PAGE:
Dr Ailsa Strathie discusses her recent work with another academic from the School, Dr Sarah Laurence on the limits of familiar face recognition, published in a new article in the journal Perception. Imagine you take a day trip to a town you rarely visit. While walking around you spot a former colleague who lives and works in this area.… Continue reading Seeing familiar faces out of context – would you know that face anywhere?
We introduce a new lecturer in the School, Dr Sarah Laurence. Sarah, welcome to the School. Tell us about your interests and the area of psychology that you work in. I am a cognitive psychologist with a particular interest in how we perceive and recognise faces.This topic has always fascinated me because faces are all… Continue reading Introducing a new lecturer in the School, Sarah Laurence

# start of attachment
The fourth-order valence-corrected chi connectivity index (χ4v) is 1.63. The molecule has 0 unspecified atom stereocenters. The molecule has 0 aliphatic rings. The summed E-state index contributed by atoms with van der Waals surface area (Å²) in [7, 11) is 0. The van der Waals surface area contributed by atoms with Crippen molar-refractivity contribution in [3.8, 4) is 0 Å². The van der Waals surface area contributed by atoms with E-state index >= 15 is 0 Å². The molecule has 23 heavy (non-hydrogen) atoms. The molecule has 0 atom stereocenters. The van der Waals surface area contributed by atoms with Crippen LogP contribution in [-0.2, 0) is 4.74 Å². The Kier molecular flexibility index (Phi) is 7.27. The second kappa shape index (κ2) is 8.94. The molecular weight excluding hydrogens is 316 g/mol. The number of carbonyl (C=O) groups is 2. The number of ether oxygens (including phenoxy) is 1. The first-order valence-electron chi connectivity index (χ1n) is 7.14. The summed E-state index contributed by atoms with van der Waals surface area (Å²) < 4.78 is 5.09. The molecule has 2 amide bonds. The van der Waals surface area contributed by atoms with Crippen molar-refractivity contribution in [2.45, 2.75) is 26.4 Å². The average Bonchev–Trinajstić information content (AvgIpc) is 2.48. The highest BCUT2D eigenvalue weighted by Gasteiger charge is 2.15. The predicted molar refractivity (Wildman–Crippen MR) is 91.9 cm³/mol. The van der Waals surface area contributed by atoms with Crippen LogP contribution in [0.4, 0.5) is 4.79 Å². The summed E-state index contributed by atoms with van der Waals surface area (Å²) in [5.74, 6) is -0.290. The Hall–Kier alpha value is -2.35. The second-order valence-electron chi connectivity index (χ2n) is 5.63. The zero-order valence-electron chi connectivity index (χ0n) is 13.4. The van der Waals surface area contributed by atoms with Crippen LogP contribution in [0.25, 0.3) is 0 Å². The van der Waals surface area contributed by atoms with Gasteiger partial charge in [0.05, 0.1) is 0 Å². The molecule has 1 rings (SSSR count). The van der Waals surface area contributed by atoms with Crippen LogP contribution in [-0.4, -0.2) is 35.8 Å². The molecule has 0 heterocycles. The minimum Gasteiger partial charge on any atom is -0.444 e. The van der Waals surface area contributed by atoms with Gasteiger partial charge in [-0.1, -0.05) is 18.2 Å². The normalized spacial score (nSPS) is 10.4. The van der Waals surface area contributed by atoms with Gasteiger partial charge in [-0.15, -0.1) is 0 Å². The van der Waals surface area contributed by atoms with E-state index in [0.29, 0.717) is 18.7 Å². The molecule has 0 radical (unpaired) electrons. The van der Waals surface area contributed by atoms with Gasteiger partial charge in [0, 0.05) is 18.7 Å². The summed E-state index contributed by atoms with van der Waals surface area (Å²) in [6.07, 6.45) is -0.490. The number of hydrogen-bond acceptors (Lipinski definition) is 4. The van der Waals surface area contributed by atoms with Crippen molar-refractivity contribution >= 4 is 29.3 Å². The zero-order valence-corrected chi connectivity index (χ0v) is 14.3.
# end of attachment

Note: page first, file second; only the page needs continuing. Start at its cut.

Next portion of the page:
Graham Pike and Camilla Elphick talk about recently published research on eyewitness identification and pupillometry. Working out how many people are convicted of a crime they did not commit is difficult for a variety of reasons, but estimates suggest that the number of miscarriages of justice may be something like 7% (in Australia) or 11%… Continue reading Using the eyes of eyewitnesses
First published on the Harm & Evidence Research Collaborative (HERC) website by Graham Pike and Jim Turner, The Open University. There is considerable evidence that mistaken identification by an eyewitness is the leading cause of miscarriages of justice. For example, research done by The Innocence Project, has found that eyewitness misidentification plays a role in more than 70% of overturned convictions… Continue reading Do techniques for generating suspects contaminate procedures for identifying perpetrators?